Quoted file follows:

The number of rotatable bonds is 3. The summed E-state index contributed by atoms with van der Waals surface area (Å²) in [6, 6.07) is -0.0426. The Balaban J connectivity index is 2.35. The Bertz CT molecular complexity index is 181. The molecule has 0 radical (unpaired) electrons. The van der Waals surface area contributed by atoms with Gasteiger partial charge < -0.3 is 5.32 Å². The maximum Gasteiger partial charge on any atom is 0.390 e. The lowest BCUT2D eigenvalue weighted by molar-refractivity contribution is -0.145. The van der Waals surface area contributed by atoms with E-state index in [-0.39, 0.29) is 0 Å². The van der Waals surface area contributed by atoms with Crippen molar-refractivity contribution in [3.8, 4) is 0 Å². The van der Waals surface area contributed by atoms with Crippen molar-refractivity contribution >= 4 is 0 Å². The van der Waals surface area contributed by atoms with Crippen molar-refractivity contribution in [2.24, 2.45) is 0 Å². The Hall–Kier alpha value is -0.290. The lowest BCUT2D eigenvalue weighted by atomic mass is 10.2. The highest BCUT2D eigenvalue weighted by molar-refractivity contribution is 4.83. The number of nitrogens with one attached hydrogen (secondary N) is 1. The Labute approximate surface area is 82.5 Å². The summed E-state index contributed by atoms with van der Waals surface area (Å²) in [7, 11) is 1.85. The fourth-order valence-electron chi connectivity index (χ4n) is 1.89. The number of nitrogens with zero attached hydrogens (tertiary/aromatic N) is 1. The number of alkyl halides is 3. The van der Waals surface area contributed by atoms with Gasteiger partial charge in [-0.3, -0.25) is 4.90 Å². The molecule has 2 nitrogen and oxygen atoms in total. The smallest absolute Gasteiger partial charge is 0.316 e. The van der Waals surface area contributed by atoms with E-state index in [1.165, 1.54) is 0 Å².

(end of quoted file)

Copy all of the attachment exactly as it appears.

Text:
The number of rotatable bonds is 3. The summed E-state index contributed by atoms with van der Waals surface area (Å²) in [6, 6.07) is -0.0426. The Balaban J connectivity index is 2.35. The Bertz CT molecular complexity index is 181. The molecule has 0 radical (unpaired) electrons. The van der Waals surface area contributed by atoms with Gasteiger partial charge < -0.3 is 5.32 Å². The maximum Gasteiger partial charge on any atom is 0.390 e. The lowest BCUT2D eigenvalue weighted by molar-refractivity contribution is -0.145. The van der Waals surface area contributed by atoms with E-state index in [-0.39, 0.29) is 0 Å². The van der Waals surface area contributed by atoms with Crippen molar-refractivity contribution in [3.8, 4) is 0 Å². The van der Waals surface area contributed by atoms with Crippen molar-refractivity contribution >= 4 is 0 Å². The van der Waals surface area contributed by atoms with Crippen molar-refractivity contribution in [2.24, 2.45) is 0 Å². The Hall–Kier alpha value is -0.290. The lowest BCUT2D eigenvalue weighted by atomic mass is 10.2. The highest BCUT2D eigenvalue weighted by molar-refractivity contribution is 4.83. The number of nitrogens with one attached hydrogen (secondary N) is 1. The Labute approximate surface area is 82.5 Å². The summed E-state index contributed by atoms with van der Waals surface area (Å²) in [7, 11) is 1.85. The fourth-order valence-electron chi connectivity index (χ4n) is 1.89. The number of nitrogens with zero attached hydrogens (tertiary/aromatic N) is 1. The number of alkyl halides is 3. The van der Waals surface area contributed by atoms with Gasteiger partial charge in [-0.3, -0.25) is 4.90 Å². The molecule has 2 nitrogen and oxygen atoms in total. The smallest absolute Gasteiger partial charge is 0.316 e. The van der Waals surface area contributed by atoms with E-state index in [1.165, 1.54) is 0 Å².